Structural engineering and geometry are intertwining subjects. Since the very first Egyptian structural engineers began building pyramids, geometry has been used to help solve structural stability problems. Geometry has been woven into the development of structural engineering for centuries.

What is Structural Engineering?

A structural engineer’s goal is to design structures that can both support and resist loads. A structural engineer designs structures and analyzes them for structural soundness. Structural engineering is closely related to architecture.

What is Geometry?

Geometry is a branch of mathematics that deals with the size, shape, and relative position of physical elements. Geometry also deals with the properties of space. Geometry looks at the length, width, height, and space of an object. Basic geometry is taught to high school students all across America.

Structural Engineering and Geometry in History

Examples of structural engineering intersecting geometry studies can be found throughout history. Some examples are even well known.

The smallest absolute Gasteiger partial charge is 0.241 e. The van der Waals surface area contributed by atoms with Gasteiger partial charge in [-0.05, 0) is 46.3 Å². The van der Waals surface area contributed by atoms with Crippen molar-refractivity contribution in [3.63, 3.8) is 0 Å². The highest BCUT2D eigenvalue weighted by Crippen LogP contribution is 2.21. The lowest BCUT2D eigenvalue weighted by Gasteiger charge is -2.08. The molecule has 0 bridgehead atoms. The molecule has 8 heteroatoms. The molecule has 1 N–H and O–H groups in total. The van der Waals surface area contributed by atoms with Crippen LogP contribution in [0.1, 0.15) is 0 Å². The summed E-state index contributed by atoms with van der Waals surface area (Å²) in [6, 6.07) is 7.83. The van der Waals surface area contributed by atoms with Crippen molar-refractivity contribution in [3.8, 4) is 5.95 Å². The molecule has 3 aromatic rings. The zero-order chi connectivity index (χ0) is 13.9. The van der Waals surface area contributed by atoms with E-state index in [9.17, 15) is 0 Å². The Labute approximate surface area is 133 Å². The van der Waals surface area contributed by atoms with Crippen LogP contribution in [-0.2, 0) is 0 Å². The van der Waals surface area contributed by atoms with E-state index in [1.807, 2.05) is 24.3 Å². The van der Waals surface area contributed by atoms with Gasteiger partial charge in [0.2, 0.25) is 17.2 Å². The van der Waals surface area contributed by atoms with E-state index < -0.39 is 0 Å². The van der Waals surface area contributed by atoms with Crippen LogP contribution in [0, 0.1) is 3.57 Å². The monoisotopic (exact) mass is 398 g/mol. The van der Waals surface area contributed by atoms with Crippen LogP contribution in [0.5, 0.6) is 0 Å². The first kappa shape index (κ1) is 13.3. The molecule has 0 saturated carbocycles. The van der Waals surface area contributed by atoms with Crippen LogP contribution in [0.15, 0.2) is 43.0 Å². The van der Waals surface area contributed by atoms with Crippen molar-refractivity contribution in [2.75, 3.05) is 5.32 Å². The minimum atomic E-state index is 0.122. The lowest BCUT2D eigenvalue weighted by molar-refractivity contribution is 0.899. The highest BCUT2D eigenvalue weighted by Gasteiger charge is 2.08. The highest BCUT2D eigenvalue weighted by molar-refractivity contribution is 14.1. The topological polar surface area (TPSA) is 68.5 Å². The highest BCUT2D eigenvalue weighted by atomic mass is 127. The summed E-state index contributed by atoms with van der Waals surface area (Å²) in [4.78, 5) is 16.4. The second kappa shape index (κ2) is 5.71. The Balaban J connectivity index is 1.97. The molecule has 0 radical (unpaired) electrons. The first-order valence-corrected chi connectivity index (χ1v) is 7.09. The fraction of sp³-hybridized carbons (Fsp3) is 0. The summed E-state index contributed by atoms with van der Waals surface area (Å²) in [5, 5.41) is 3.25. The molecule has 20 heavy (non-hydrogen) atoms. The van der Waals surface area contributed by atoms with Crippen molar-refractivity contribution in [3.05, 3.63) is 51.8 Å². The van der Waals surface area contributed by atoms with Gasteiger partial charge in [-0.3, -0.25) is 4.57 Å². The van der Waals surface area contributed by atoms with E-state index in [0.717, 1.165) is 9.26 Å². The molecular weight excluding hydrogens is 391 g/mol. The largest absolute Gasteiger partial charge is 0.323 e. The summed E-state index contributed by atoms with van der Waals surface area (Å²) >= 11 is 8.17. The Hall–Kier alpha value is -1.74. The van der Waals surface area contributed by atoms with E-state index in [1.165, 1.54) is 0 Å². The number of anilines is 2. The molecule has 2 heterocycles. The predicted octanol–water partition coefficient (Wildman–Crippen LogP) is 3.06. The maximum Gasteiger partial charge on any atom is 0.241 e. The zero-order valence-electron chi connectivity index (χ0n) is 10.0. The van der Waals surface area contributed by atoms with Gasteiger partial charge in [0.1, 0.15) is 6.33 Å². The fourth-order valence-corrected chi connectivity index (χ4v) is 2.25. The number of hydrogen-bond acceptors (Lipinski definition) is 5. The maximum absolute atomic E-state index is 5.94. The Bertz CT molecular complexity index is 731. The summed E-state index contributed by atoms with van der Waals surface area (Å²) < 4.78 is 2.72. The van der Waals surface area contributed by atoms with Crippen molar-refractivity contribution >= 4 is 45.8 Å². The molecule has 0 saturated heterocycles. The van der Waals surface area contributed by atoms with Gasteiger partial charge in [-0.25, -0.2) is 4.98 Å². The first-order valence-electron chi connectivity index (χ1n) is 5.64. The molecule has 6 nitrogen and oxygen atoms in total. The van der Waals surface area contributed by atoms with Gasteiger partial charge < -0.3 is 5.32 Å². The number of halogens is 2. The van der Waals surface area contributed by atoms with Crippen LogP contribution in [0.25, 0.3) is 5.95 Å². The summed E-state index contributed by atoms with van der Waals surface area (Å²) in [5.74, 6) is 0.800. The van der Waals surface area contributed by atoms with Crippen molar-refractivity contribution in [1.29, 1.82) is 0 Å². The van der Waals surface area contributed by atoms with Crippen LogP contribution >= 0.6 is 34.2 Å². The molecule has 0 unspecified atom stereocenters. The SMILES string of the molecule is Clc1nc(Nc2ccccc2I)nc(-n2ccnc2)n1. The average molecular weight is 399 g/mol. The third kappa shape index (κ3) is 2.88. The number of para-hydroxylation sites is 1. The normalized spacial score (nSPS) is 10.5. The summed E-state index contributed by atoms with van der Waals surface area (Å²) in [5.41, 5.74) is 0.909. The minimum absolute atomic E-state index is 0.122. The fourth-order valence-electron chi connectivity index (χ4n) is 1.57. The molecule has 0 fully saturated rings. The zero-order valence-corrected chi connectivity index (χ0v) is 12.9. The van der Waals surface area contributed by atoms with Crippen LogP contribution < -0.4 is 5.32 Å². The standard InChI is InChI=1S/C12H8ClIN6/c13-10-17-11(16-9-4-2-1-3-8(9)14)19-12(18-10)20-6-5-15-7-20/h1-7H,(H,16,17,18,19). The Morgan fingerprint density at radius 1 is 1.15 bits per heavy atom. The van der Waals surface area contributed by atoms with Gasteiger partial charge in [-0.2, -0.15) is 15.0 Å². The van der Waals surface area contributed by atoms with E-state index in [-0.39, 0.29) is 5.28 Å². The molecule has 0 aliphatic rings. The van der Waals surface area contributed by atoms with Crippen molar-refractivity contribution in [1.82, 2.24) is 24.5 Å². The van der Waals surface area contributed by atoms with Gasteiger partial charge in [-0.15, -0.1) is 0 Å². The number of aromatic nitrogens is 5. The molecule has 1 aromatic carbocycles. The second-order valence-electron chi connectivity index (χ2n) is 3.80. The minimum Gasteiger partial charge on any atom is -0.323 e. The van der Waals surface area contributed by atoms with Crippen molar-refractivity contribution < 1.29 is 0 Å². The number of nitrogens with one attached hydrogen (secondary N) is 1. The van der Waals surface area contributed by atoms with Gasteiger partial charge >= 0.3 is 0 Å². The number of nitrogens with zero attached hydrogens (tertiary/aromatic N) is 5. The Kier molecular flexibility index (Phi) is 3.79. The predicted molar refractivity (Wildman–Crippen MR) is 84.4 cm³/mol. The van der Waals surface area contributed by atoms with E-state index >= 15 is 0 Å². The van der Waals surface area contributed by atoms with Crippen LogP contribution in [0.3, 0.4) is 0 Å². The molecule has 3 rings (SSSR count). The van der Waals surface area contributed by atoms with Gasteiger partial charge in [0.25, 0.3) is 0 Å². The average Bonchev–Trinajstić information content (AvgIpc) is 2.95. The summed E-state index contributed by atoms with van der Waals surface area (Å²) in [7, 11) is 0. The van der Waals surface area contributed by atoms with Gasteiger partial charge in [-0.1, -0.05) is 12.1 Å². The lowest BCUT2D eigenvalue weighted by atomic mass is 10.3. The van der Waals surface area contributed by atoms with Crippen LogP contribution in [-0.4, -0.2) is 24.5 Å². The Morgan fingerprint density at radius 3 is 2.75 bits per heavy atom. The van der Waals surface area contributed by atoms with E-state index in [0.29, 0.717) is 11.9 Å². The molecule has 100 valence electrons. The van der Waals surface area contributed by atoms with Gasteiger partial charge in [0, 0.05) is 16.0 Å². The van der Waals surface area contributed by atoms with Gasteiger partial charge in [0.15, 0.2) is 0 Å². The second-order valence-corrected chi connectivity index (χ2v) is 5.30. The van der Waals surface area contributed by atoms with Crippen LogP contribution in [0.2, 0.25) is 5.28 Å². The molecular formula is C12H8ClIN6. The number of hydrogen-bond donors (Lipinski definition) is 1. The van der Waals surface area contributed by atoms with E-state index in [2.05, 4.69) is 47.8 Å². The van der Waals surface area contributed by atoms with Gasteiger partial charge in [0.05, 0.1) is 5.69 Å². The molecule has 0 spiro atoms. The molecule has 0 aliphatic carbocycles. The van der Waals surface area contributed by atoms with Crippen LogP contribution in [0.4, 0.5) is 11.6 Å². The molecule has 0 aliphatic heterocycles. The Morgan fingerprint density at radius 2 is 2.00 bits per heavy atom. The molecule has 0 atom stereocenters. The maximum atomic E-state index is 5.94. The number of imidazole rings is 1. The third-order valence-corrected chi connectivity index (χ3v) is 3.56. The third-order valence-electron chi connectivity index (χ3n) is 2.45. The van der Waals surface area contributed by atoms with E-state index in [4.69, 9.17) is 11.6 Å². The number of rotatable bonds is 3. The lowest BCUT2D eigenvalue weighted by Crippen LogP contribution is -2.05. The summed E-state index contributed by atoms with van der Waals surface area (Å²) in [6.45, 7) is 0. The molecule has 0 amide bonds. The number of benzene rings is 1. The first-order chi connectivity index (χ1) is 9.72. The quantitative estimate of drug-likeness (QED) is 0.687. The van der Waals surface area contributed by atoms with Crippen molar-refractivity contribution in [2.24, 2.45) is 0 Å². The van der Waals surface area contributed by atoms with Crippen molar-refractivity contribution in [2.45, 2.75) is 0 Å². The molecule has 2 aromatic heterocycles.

The Virtual Work Theory Structural Engineering and Geometry at Work

Structural engineering and geometry have evolved together over the years. Daniel Bernoulli, along with Johann (Jean) Bernoulli (1667-1748), is credited with formulating the theory of virtual work. The virtual work theory provides builders and structural engineers with a tool that uses the equilibrium of forces and compatibility of geometry to solve structural problems.

Archimedes: Structural Engineering and Geometry in History

The Greek engineer, Archimedes studied geometry extensively in his quest for building better structures and machines. Geometry played a large part in Archimedes’ experiments.

Euclidean Geometry, Preparing the Way for Structural Engineering

Euclidean geometry is also credited with contributing to modern day structural engineering. The ancient Greek mathematician Euclid wrote about Euclidean Geometry. Euclid’s book, Elements, was the first known written explanation of geometrically principals.

Geometry has strongly influenced the development of structural engineering. The principals researched in studying geometry have shaped structural engineering into the precise science we have today. Ancient Greek principal taught centuries ago are used today to create structurally sound high rise buildings, innovative shopping centers, and single family dwellings.

Structural engineering and geometry influence the way buildings are designed and built today. Geometry is an important part of the structural engineer’s industry.